As the video passes from image to image, the steady ticking of a clock punctuates the air around the voice. The video lingers longest on a picture of Pigatt with her grandmother-in-law, Viola: two matriarchs, resplendent in purple at dusk, hyacinthine. Pigatt is elated by the sight of it. Her voice breaks, trails off, and then is shot through with belated surprise, as if the scene depicted has suddenly curled through her mind. There is the immediate recognition, followed by a kind of cheerful, splendid disbelief. Hers is a voice animated with the pleasures of the rekindled moment.
Pigatt’s recall is acutely accurate, and she delivers the particulars briskly. “That’s in New York,” and “That’s Bubba cousin,” and “That’s Miss Mitchell,” and “That’s in South Carolina,” she recounts, stamping the pictures with the firmness of her memory.
But there are the inevitable lapses, those hazy pauses when the mind strains to recollect: “I’m lost,” she laments at one instance, unable to recall the gleaming face of the young child who beams in a studio portrait. The voice stammers as her memory falters. At one point, she ventures, “That’s Bubba auntie or cousin or somebody.” The name eludes her, floats in a fog. At another moment, she asks, “Which baby of mine is that?” before finally conceding, “I don’t remember.” Such is the character of a mind as it prods at the fickle contours of memory.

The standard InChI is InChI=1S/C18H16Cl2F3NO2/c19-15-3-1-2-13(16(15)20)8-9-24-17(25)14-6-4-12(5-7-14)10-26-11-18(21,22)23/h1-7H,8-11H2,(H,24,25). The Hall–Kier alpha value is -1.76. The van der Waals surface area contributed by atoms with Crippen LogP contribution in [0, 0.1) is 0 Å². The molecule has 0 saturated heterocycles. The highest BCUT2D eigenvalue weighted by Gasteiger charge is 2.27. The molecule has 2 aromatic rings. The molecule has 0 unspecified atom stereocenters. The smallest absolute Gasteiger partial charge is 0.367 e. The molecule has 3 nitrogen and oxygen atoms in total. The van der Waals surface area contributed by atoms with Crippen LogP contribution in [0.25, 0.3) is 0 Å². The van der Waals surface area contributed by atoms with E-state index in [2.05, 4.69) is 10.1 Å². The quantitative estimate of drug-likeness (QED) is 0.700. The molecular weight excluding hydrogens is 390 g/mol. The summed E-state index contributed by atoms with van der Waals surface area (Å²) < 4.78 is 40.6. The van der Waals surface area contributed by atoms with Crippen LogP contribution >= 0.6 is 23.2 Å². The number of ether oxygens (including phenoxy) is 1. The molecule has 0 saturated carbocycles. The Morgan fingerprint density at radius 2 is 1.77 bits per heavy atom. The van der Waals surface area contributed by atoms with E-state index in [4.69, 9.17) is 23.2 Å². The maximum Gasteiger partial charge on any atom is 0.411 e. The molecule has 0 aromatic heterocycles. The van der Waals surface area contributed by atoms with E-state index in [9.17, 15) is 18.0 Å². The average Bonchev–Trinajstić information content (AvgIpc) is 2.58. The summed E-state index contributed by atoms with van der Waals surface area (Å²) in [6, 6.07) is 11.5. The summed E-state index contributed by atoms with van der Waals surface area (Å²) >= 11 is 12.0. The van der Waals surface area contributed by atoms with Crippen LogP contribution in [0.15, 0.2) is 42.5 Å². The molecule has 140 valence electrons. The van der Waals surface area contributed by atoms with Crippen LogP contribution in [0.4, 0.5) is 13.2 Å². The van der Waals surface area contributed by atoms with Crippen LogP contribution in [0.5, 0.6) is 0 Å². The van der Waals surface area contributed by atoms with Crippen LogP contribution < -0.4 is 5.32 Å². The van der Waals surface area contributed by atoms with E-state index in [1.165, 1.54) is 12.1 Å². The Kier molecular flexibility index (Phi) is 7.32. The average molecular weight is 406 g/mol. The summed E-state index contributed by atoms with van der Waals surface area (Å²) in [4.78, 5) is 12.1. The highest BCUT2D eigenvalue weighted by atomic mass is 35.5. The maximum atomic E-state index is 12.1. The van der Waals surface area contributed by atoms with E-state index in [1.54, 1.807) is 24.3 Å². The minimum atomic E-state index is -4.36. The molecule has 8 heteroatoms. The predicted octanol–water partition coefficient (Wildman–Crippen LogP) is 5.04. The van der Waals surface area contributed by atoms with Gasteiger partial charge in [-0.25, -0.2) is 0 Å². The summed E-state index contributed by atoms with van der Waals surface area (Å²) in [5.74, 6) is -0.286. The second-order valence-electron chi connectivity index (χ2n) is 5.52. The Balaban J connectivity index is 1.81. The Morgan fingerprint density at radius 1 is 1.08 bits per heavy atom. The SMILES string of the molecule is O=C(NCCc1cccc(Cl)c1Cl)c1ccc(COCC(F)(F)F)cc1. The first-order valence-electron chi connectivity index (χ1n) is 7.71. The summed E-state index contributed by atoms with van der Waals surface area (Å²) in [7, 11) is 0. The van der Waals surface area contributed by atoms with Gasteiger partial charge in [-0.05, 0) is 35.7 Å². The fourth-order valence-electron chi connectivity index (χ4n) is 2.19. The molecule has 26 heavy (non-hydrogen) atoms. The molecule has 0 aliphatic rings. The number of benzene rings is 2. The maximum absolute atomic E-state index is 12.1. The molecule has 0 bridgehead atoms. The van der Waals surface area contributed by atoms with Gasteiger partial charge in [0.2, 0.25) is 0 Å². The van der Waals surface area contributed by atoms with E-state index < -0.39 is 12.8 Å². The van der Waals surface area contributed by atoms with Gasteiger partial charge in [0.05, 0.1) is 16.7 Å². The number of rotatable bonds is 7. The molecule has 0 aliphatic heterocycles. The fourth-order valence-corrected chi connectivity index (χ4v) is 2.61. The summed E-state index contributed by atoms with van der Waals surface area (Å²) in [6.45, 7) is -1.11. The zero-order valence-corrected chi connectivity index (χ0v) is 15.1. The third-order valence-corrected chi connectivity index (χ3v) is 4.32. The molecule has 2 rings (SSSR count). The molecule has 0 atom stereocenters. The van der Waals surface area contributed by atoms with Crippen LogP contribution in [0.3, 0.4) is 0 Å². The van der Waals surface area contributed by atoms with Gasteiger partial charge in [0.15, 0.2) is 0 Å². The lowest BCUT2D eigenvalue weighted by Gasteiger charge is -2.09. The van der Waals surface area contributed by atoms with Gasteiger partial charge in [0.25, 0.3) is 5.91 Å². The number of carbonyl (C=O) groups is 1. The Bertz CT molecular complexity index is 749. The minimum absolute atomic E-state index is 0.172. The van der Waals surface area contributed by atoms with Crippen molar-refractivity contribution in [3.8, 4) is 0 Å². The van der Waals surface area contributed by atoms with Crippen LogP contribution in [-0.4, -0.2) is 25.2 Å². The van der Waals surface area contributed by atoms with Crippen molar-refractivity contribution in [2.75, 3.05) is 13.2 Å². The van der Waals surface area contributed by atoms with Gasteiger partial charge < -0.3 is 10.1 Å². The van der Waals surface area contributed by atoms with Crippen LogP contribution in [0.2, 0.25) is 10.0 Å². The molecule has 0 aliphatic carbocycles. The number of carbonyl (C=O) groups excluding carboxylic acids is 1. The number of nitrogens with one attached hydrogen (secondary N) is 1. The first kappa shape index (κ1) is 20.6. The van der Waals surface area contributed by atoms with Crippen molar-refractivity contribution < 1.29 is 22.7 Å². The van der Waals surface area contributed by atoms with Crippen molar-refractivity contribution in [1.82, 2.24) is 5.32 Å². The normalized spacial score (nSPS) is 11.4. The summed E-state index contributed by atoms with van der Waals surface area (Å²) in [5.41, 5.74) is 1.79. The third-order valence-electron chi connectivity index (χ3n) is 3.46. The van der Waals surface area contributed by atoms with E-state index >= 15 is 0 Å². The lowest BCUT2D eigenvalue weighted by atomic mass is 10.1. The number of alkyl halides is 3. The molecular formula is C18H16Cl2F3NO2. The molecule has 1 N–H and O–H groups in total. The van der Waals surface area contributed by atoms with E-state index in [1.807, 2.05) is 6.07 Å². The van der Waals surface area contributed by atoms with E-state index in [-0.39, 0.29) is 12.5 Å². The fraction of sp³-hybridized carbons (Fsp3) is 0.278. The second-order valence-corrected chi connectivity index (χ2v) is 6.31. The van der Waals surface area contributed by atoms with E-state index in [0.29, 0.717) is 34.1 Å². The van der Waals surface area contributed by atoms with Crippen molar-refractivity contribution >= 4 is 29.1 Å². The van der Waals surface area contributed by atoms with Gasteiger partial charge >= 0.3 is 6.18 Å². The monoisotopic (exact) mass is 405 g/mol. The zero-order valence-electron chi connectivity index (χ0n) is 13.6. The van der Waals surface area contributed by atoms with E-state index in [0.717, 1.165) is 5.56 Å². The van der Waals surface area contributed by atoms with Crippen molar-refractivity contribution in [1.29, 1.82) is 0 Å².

Many of the photographs featured in the video were taken by Price’s late grandfather, Franklin Pigatt, whom Price affectionately calls Bubba. Throughout his life, Pigatt was deeply fond of taking pictures and recording footage of his family and friends—at fish fries, birthdays, during Sunday morning church services, in hair salons. Price has inherited quite a bit of his archival impulse. This spirit permeates Take Your Time and other recent works in which Price has dispensed with the camera and retreated from Miami’s lively streets—where he has made photographs documenting his Carol City neighborhood—to compose works gracefully woven out of the relics cherished and left to him by his elders. (For another video work displayed in an adjacent gallery, Price combed through video footage, recorded it as it played on a TV screen, and then stitched together scenes as he saw fit.) He has pored over hundreds of photos, spent hours watching VHS tape footage, becoming a caretaker of sorts for this richly textured and varied family archive.
Time sways in the video, adrift. The photos provide concrete dates only occasionally: February 1961, April 1963, 1974-1975, 1977-1978. We are otherwise swept along by the flow of images coming from various discrete points of the past and shuttling from one place to the next—New York, South Carolina, Orlando, Miami. This oscillating quality is what gives Take Your Time its richness and complexity, making it a testament to Price’s rigor and devotion as an archivist and artist.
Terence Price II: Dancing in the Absence of Pain was on view at Oolite Arts in Miami, Florida, from January 16 through March 31.